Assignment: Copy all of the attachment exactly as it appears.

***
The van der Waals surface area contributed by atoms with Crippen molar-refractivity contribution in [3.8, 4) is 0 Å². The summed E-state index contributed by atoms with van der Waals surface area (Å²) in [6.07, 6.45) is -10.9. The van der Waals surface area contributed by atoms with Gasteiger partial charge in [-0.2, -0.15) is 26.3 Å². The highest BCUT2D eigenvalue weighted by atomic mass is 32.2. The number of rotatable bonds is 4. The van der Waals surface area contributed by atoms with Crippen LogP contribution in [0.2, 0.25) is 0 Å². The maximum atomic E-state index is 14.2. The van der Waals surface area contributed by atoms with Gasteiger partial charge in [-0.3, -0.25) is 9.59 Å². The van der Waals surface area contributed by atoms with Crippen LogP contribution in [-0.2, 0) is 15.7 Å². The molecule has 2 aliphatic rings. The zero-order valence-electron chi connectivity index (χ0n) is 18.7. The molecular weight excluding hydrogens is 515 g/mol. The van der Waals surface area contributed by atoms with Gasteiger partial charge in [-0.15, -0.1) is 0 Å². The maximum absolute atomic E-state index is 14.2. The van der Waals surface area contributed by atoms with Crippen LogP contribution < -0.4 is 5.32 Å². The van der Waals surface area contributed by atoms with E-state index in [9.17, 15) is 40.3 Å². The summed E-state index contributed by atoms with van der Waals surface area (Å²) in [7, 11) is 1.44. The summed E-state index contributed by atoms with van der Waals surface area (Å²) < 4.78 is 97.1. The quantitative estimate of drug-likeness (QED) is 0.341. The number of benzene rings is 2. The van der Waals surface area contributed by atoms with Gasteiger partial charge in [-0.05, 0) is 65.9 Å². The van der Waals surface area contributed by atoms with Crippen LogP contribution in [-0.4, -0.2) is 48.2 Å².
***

The van der Waals surface area contributed by atoms with Crippen molar-refractivity contribution in [3.8, 4) is 0 Å². The summed E-state index contributed by atoms with van der Waals surface area (Å²) in [6.07, 6.45) is -10.9. The van der Waals surface area contributed by atoms with Gasteiger partial charge in [-0.2, -0.15) is 26.3 Å². The highest BCUT2D eigenvalue weighted by atomic mass is 32.2. The number of rotatable bonds is 4. The van der Waals surface area contributed by atoms with Crippen LogP contribution in [0.2, 0.25) is 0 Å². The maximum atomic E-state index is 14.2. The van der Waals surface area contributed by atoms with Gasteiger partial charge in [-0.3, -0.25) is 9.59 Å². The van der Waals surface area contributed by atoms with Crippen LogP contribution in [-0.2, 0) is 15.7 Å². The molecule has 2 aliphatic rings. The zero-order valence-electron chi connectivity index (χ0n) is 18.7. The molecular weight excluding hydrogens is 515 g/mol. The van der Waals surface area contributed by atoms with Gasteiger partial charge in [-0.15, -0.1) is 0 Å². The maximum absolute atomic E-state index is 14.2. The van der Waals surface area contributed by atoms with Crippen LogP contribution < -0.4 is 5.32 Å². The van der Waals surface area contributed by atoms with E-state index in [9.17, 15) is 40.3 Å². The summed E-state index contributed by atoms with van der Waals surface area (Å²) in [7, 11) is 1.44. The summed E-state index contributed by atoms with van der Waals surface area (Å²) < 4.78 is 97.1. The quantitative estimate of drug-likeness (QED) is 0.341. The number of benzene rings is 2. The van der Waals surface area contributed by atoms with Gasteiger partial charge in [-0.05, 0) is 65.9 Å². The van der Waals surface area contributed by atoms with Crippen LogP contribution in [-0.4, -0.2) is 48.2 Å².